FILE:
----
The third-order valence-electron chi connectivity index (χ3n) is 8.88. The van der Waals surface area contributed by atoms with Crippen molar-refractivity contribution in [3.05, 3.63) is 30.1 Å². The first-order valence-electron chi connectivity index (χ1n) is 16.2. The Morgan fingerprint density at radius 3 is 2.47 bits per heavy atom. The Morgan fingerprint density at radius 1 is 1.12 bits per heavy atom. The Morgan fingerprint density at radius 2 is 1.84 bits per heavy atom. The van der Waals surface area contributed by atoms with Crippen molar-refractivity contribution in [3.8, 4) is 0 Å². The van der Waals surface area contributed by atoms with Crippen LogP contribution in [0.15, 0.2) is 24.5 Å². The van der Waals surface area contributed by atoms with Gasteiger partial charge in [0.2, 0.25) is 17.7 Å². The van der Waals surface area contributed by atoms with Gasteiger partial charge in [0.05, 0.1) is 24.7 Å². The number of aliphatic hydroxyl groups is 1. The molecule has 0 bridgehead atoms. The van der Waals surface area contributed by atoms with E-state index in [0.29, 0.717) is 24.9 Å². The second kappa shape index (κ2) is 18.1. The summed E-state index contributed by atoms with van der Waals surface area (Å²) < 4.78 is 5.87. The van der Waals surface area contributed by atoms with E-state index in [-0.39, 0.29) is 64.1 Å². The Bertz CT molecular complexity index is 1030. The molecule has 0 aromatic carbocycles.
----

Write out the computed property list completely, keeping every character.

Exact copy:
The third-order valence-electron chi connectivity index (χ3n) is 8.88. The van der Waals surface area contributed by atoms with Crippen molar-refractivity contribution in [3.05, 3.63) is 30.1 Å². The first-order valence-electron chi connectivity index (χ1n) is 16.2. The Morgan fingerprint density at radius 3 is 2.47 bits per heavy atom. The Morgan fingerprint density at radius 1 is 1.12 bits per heavy atom. The Morgan fingerprint density at radius 2 is 1.84 bits per heavy atom. The van der Waals surface area contributed by atoms with Crippen molar-refractivity contribution in [3.8, 4) is 0 Å². The van der Waals surface area contributed by atoms with Crippen LogP contribution in [0.15, 0.2) is 24.5 Å². The van der Waals surface area contributed by atoms with Gasteiger partial charge in [0.2, 0.25) is 17.7 Å². The van der Waals surface area contributed by atoms with Gasteiger partial charge in [0.05, 0.1) is 24.7 Å². The number of aliphatic hydroxyl groups is 1. The molecule has 0 bridgehead atoms. The van der Waals surface area contributed by atoms with E-state index in [0.29, 0.717) is 24.9 Å². The second kappa shape index (κ2) is 18.1. The summed E-state index contributed by atoms with van der Waals surface area (Å²) < 4.78 is 5.87. The van der Waals surface area contributed by atoms with E-state index in [-0.39, 0.29) is 64.1 Å². The Bertz CT molecular complexity index is 1030. The molecule has 0 aromatic carbocycles.